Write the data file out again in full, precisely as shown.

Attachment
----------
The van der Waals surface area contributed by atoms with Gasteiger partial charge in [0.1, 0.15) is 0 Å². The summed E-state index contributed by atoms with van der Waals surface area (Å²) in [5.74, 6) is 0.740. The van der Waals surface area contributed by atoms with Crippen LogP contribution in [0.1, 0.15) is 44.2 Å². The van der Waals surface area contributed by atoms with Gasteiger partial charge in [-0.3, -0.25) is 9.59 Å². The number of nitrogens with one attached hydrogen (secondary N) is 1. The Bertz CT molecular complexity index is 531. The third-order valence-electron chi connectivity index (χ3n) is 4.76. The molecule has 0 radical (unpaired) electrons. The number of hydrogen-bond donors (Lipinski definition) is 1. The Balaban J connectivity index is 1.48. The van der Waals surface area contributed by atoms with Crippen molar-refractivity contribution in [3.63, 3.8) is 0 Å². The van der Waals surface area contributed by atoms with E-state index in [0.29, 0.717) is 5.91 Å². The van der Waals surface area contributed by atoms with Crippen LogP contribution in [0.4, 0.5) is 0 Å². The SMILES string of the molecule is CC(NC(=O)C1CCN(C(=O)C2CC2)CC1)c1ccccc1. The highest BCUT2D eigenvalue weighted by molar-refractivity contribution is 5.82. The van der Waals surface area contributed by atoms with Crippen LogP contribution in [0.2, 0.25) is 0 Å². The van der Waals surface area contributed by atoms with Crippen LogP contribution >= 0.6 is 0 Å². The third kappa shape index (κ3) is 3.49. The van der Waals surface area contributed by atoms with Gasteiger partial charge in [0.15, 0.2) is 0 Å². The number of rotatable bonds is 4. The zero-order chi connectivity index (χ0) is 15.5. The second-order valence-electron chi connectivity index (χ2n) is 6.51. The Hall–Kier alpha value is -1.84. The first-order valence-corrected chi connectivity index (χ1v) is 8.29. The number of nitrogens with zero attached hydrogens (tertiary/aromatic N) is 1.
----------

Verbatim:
The van der Waals surface area contributed by atoms with Gasteiger partial charge in [0.1, 0.15) is 0 Å². The summed E-state index contributed by atoms with van der Waals surface area (Å²) in [5.74, 6) is 0.740. The van der Waals surface area contributed by atoms with Crippen LogP contribution in [0.1, 0.15) is 44.2 Å². The van der Waals surface area contributed by atoms with Gasteiger partial charge in [-0.3, -0.25) is 9.59 Å². The number of nitrogens with one attached hydrogen (secondary N) is 1. The Bertz CT molecular complexity index is 531. The third-order valence-electron chi connectivity index (χ3n) is 4.76. The molecule has 0 radical (unpaired) electrons. The number of hydrogen-bond donors (Lipinski definition) is 1. The Balaban J connectivity index is 1.48. The van der Waals surface area contributed by atoms with Crippen molar-refractivity contribution in [3.63, 3.8) is 0 Å². The van der Waals surface area contributed by atoms with E-state index in [0.29, 0.717) is 5.91 Å². The van der Waals surface area contributed by atoms with Crippen LogP contribution in [0.4, 0.5) is 0 Å². The SMILES string of the molecule is CC(NC(=O)C1CCN(C(=O)C2CC2)CC1)c1ccccc1. The highest BCUT2D eigenvalue weighted by molar-refractivity contribution is 5.82. The van der Waals surface area contributed by atoms with Crippen LogP contribution in [0.2, 0.25) is 0 Å². The van der Waals surface area contributed by atoms with Crippen LogP contribution >= 0.6 is 0 Å². The third kappa shape index (κ3) is 3.49. The van der Waals surface area contributed by atoms with Gasteiger partial charge in [0.15, 0.2) is 0 Å². The number of rotatable bonds is 4. The zero-order chi connectivity index (χ0) is 15.5. The second-order valence-electron chi connectivity index (χ2n) is 6.51. The Hall–Kier alpha value is -1.84. The first-order valence-corrected chi connectivity index (χ1v) is 8.29. The number of nitrogens with zero attached hydrogens (tertiary/aromatic N) is 1.